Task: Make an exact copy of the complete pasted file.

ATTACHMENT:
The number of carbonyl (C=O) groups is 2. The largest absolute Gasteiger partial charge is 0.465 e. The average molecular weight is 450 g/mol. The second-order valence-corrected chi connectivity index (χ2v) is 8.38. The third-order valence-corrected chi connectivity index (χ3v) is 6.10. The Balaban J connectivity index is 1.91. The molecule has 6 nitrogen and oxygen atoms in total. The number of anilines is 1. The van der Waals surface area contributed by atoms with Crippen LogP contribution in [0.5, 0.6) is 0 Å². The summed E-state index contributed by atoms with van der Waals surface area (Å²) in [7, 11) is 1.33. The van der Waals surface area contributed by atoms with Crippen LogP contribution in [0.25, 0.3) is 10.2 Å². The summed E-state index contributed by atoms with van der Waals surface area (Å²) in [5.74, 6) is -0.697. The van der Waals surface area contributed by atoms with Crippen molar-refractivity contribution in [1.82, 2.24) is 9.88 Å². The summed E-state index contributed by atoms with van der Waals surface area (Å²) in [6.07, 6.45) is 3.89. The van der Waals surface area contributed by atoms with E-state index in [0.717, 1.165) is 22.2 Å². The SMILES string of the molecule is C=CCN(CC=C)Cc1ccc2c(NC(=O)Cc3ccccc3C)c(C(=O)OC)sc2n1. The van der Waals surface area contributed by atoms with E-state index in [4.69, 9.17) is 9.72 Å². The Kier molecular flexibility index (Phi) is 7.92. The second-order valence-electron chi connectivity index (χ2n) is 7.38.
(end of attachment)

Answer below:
The number of carbonyl (C=O) groups is 2. The largest absolute Gasteiger partial charge is 0.465 e. The average molecular weight is 450 g/mol. The second-order valence-corrected chi connectivity index (χ2v) is 8.38. The third-order valence-corrected chi connectivity index (χ3v) is 6.10. The Balaban J connectivity index is 1.91. The molecule has 6 nitrogen and oxygen atoms in total. The number of anilines is 1. The van der Waals surface area contributed by atoms with Crippen LogP contribution in [0.5, 0.6) is 0 Å². The summed E-state index contributed by atoms with van der Waals surface area (Å²) in [7, 11) is 1.33. The van der Waals surface area contributed by atoms with Crippen LogP contribution in [0.25, 0.3) is 10.2 Å². The summed E-state index contributed by atoms with van der Waals surface area (Å²) in [5.74, 6) is -0.697. The van der Waals surface area contributed by atoms with Crippen molar-refractivity contribution in [1.82, 2.24) is 9.88 Å². The summed E-state index contributed by atoms with van der Waals surface area (Å²) in [6.07, 6.45) is 3.89. The van der Waals surface area contributed by atoms with E-state index in [0.717, 1.165) is 22.2 Å². The SMILES string of the molecule is C=CCN(CC=C)Cc1ccc2c(NC(=O)Cc3ccccc3C)c(C(=O)OC)sc2n1. The van der Waals surface area contributed by atoms with E-state index in [4.69, 9.17) is 9.72 Å². The Kier molecular flexibility index (Phi) is 7.92. The second-order valence-electron chi connectivity index (χ2n) is 7.38.